I did not have the time to hunt the second day but Monday I was back at it. That evening, Kody (my 12 year old son), Victor and I sat in the blind waiting and hoping. We were on the side of a small, tree covered hill looking through a clearing towards another knoll covered with trees. Victor had seen elk in the past skirting along the group of trees that we were watching. We had gotten there at about 4:30 and was hoping to see something before dark.

    Well, we waited and waited and waited. It was about 7:40 and with only about 5 more minutes of shooting light, I had almost given up hope. I think Victor was also getting frustrated and he got up to walk around the knoll to see if there was anything sneaking around the back side. He had been gone for about a minute when Kody and I heard a bugle far off in the distant. I thought to myself that there was no way that the elk could travel that far in the little time we had left.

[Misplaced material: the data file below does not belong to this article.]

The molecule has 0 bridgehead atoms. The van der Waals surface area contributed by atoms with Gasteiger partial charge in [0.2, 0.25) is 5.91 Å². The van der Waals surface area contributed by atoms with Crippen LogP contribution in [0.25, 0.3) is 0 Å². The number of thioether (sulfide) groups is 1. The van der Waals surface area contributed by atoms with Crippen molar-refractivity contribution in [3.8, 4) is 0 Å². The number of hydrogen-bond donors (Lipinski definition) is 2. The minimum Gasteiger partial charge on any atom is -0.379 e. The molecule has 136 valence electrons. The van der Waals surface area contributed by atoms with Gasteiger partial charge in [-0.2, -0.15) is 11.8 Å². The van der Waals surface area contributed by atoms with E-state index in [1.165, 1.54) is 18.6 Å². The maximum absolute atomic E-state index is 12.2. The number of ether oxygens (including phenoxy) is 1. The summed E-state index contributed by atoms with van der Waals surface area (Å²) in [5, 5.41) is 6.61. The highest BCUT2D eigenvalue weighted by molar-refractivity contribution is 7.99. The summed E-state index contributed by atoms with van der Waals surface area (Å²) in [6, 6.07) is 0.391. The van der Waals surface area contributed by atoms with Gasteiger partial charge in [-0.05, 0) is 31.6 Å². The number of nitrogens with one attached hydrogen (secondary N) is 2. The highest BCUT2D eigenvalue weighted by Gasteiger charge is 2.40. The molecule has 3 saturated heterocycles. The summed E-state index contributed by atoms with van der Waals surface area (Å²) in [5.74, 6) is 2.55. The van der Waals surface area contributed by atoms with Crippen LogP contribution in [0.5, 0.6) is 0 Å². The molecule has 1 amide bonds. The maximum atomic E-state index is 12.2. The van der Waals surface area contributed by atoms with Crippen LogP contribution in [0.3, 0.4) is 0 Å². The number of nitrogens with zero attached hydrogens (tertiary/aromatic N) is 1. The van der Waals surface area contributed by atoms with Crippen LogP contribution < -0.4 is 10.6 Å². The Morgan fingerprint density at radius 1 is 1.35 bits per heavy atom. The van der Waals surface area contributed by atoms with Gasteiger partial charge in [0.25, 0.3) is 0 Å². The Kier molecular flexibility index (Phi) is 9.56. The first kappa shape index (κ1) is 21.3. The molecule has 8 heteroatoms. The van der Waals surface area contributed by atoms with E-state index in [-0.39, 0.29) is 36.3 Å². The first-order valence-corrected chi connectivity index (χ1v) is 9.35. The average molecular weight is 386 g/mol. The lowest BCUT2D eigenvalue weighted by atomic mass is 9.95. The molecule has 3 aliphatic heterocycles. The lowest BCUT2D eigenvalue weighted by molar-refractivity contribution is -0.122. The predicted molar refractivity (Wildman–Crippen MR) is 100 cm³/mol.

Then, all of the sudden, I caught some movement to my left. There was a cow and two calves trotting down through the middle of the clearing, much closer than I had expected. They were passing directly between the two knolls, about 60 yards away. I threw my gun up and got ready. A few seconds passed and about 4 or 5 more cows and calves passed by us. There were only about two good shooting lanes between the trees and branches that we were hiding behind. I waited for what seemed like a minute but was probably more like 20 seconds. I remember thinking in frustration, "COME ON! THERE HAS TO BE A BULL FOLLOWING THEM!". About then, I saw another elk trotting slowly following the same path as the others. Because it was pretty gray at this point, I didn't immediately see antlers. But a second later as he turned his head, I saw numerous white tips of antlers. As I saw him, I instantly knew that I wanted to take the shot. I rested the rifle directly down the first shooting lane and waited. When he entered my scope, I settled the cross-hairs just behind his shoulders and squeezed the trigger. It was probably more of a yank, but who's keeping track?